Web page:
Luisa Borrell is an Associate Professor, an epidemiologist and a dentist. Her research centers on race and ethnicity, socioeconomic position and neighborhood effects on health.
Jennifer Dowd is an Assistant Professor in epidemiology and biostatistics. Her research focuses on the interaction of social and biological factors over the life course, in particular how stress and immune function may influence later life health outcomes.
Marianne Fahs is a Professor and the Rose Dobrof Co-Director of the Brookdale Center on Healthy Aging and Longevity. She studies public health economics, urban aging and longevity, and cost effectiveness analysis.
Nicholas Freudenberg is Distinguished Professor of public health. His research addresses the health consequences of incarceration, social influences on food policy and the impact of business practices on health.
William Gallo, Associate Professor, is a health economist and gerontologist whose primary research interests are the health and behavioral effects of involuntary job loss in workers nearing retirement.
Mary Clare Lennon is a Professor of sociology and public health. Her research examines the relationship between gender, socioeconomic status and health. Her recent work has focused on the health and well-being of low-income populations.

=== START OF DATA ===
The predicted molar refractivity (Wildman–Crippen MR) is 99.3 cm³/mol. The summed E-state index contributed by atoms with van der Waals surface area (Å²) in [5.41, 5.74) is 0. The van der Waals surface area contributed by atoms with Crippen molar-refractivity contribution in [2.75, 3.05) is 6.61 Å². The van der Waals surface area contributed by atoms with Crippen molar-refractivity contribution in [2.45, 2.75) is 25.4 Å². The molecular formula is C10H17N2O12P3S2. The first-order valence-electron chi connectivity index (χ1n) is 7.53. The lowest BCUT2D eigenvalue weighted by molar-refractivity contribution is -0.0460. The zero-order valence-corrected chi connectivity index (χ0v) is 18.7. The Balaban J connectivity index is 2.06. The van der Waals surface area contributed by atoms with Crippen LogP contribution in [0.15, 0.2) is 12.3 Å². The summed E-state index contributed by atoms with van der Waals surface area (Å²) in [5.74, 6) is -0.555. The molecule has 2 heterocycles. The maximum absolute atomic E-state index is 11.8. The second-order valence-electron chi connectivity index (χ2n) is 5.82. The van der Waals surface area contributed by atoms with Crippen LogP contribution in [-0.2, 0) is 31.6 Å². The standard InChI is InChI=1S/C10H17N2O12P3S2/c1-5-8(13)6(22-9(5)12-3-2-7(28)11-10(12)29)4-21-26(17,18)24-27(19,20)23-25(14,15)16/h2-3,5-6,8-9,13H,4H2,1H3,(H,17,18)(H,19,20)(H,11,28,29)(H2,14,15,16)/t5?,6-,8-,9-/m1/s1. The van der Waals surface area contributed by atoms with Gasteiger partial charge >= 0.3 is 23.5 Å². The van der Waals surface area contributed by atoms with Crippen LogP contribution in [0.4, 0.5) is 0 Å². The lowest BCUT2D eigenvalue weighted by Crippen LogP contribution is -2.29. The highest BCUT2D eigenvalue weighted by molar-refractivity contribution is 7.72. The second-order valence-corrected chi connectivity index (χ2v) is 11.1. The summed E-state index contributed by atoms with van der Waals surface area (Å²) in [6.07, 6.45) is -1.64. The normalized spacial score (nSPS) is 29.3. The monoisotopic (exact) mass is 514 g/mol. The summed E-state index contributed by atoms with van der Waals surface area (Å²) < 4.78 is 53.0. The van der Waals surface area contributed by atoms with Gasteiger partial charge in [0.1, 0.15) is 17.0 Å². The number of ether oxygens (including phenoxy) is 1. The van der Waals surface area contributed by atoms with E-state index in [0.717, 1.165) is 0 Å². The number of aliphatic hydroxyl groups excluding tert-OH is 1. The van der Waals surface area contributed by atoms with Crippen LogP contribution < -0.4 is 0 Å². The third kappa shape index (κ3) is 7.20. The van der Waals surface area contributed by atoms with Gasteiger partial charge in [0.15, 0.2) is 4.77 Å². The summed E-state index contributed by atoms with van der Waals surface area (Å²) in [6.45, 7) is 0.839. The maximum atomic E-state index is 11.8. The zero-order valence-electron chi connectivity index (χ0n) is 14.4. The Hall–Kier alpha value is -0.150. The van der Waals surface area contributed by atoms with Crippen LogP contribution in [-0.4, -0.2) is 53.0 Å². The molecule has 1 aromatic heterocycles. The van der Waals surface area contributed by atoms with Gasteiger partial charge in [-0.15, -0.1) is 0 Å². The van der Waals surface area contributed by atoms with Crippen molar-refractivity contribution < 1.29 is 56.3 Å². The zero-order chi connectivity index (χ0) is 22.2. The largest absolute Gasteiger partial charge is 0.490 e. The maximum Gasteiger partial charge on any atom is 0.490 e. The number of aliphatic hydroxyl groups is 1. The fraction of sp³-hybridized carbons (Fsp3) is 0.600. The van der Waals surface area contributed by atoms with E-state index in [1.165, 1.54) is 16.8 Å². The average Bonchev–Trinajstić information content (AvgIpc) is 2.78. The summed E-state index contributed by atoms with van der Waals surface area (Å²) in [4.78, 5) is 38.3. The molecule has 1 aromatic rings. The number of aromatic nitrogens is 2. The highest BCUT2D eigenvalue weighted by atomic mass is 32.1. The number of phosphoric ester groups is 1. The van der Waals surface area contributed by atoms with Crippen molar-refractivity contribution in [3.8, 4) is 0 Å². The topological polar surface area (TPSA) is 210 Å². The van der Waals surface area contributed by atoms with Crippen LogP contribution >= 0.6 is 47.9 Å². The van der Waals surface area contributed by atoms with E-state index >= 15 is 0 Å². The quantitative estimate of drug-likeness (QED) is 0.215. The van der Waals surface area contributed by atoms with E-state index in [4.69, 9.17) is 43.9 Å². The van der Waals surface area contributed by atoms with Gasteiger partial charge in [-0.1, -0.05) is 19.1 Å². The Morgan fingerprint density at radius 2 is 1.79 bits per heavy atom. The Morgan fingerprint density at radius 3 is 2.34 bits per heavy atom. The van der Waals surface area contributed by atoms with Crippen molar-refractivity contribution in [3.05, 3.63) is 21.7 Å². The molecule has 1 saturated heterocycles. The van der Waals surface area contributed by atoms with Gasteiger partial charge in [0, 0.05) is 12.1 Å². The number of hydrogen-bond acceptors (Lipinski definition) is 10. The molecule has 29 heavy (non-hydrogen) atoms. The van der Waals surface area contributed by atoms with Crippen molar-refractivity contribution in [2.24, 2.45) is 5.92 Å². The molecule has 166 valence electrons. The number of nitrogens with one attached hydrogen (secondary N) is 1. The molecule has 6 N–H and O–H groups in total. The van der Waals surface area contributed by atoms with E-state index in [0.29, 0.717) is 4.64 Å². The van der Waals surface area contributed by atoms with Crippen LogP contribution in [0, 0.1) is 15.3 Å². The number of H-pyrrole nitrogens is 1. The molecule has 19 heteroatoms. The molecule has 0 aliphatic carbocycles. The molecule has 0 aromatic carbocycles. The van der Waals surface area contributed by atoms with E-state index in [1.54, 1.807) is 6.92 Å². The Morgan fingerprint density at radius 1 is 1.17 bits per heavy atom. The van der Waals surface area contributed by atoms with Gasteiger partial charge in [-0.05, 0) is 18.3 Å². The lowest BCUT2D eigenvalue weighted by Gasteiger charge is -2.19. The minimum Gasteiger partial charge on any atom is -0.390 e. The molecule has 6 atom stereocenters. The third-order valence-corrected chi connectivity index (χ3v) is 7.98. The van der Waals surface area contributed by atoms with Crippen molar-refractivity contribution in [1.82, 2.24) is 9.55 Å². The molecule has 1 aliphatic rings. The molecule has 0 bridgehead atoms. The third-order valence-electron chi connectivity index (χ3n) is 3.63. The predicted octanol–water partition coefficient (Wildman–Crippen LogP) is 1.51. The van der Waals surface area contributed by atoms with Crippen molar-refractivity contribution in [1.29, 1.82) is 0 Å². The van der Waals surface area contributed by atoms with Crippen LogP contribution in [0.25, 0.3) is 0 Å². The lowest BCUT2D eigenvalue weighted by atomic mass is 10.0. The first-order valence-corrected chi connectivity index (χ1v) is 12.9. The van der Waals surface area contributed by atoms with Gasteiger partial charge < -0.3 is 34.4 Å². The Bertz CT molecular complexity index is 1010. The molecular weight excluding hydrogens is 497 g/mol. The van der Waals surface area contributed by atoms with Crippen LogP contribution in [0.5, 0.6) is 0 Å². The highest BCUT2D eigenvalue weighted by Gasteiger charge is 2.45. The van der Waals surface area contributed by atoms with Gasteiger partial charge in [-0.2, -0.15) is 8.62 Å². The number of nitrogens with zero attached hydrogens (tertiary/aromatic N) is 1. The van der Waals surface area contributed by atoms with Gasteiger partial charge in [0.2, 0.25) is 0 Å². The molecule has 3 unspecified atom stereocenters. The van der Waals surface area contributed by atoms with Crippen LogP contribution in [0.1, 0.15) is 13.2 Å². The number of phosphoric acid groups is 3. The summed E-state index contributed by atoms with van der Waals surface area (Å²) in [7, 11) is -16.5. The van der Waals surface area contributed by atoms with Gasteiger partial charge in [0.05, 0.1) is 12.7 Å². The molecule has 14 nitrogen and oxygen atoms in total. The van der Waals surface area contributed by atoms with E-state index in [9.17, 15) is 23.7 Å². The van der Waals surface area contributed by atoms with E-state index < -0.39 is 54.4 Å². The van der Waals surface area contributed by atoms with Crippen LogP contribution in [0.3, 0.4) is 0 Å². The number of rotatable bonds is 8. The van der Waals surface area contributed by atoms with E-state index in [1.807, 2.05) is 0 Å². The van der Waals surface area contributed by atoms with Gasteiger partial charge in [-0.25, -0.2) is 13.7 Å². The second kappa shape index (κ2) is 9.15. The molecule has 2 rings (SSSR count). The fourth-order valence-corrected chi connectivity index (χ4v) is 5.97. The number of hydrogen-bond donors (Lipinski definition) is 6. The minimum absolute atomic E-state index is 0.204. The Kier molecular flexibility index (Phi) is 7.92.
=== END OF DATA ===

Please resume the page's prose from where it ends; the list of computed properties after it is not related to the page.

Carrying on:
Gerald Oppenheimer, a historian and epidemiologist, is the Broeklundian Distinguished Professor. He studies the history of the HIV/AIDS epidemic in the United States and South Africa and the history of coronary heart disease epidemiology in the United States.
Diana Romero is an Associate Professor. She studies poverty and maternal, child and reproductive health; racial/ethnic health disparities, particularly among Latina women; and reproductive health policy with an emphasis on abortion.
Lorna Thorpe is a Professor who studies the epidemiology of chronic disease and the characteristics and effectiveness of public health surveillance.